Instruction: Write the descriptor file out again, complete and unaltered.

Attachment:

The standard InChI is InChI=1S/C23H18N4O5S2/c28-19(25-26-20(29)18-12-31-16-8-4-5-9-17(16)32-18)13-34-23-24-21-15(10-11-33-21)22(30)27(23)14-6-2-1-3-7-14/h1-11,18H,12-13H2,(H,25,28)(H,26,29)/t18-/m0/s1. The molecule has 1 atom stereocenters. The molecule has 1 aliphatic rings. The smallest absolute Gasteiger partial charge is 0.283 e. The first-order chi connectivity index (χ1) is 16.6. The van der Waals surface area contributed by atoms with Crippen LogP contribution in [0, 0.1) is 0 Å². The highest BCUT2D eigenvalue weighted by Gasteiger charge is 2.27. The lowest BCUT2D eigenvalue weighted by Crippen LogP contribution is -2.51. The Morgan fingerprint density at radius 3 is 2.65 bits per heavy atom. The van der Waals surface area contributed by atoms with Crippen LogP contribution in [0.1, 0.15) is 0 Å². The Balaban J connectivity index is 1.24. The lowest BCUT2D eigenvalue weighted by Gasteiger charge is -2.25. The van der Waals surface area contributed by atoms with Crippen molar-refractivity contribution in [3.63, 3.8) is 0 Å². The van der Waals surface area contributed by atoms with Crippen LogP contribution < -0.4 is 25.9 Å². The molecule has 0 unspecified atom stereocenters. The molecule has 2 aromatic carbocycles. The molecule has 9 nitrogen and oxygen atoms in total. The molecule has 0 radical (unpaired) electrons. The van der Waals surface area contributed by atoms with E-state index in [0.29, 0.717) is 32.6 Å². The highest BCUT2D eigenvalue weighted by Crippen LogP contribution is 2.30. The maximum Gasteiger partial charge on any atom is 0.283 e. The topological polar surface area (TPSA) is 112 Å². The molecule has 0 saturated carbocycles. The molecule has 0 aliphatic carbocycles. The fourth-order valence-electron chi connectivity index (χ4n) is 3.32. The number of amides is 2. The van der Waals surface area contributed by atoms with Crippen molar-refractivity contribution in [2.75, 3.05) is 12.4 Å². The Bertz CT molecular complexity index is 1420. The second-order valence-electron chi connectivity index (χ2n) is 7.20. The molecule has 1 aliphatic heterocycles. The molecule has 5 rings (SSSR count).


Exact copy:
The standard InChI is InChI=1S/C23H18N4O5S2/c28-19(25-26-20(29)18-12-31-16-8-4-5-9-17(16)32-18)13-34-23-24-21-15(10-11-33-21)22(30)27(23)14-6-2-1-3-7-14/h1-11,18H,12-13H2,(H,25,28)(H,26,29)/t18-/m0/s1. The molecule has 1 atom stereocenters. The molecule has 1 aliphatic rings. The smallest absolute Gasteiger partial charge is 0.283 e. The first-order chi connectivity index (χ1) is 16.6. The van der Waals surface area contributed by atoms with Crippen LogP contribution in [0, 0.1) is 0 Å². The highest BCUT2D eigenvalue weighted by Gasteiger charge is 2.27. The lowest BCUT2D eigenvalue weighted by Crippen LogP contribution is -2.51. The Morgan fingerprint density at radius 3 is 2.65 bits per heavy atom. The van der Waals surface area contributed by atoms with Crippen LogP contribution in [0.1, 0.15) is 0 Å². The Balaban J connectivity index is 1.24. The lowest BCUT2D eigenvalue weighted by Gasteiger charge is -2.25. The van der Waals surface area contributed by atoms with Crippen molar-refractivity contribution in [3.63, 3.8) is 0 Å². The van der Waals surface area contributed by atoms with Crippen LogP contribution < -0.4 is 25.9 Å². The molecule has 0 unspecified atom stereocenters. The molecule has 2 aromatic carbocycles. The molecule has 9 nitrogen and oxygen atoms in total. The molecule has 0 radical (unpaired) electrons. The van der Waals surface area contributed by atoms with E-state index in [0.29, 0.717) is 32.6 Å². The highest BCUT2D eigenvalue weighted by Crippen LogP contribution is 2.30. The maximum Gasteiger partial charge on any atom is 0.283 e. The topological polar surface area (TPSA) is 112 Å². The molecule has 0 saturated carbocycles. The molecule has 0 aliphatic carbocycles. The fourth-order valence-electron chi connectivity index (χ4n) is 3.32. The number of amides is 2. The van der Waals surface area contributed by atoms with Crippen molar-refractivity contribution in [2.75, 3.05) is 12.4 Å². The Bertz CT molecular complexity index is 1420. The second-order valence-electron chi connectivity index (χ2n) is 7.20. The molecule has 1 aliphatic heterocycles. The molecule has 5 rings (SSSR count).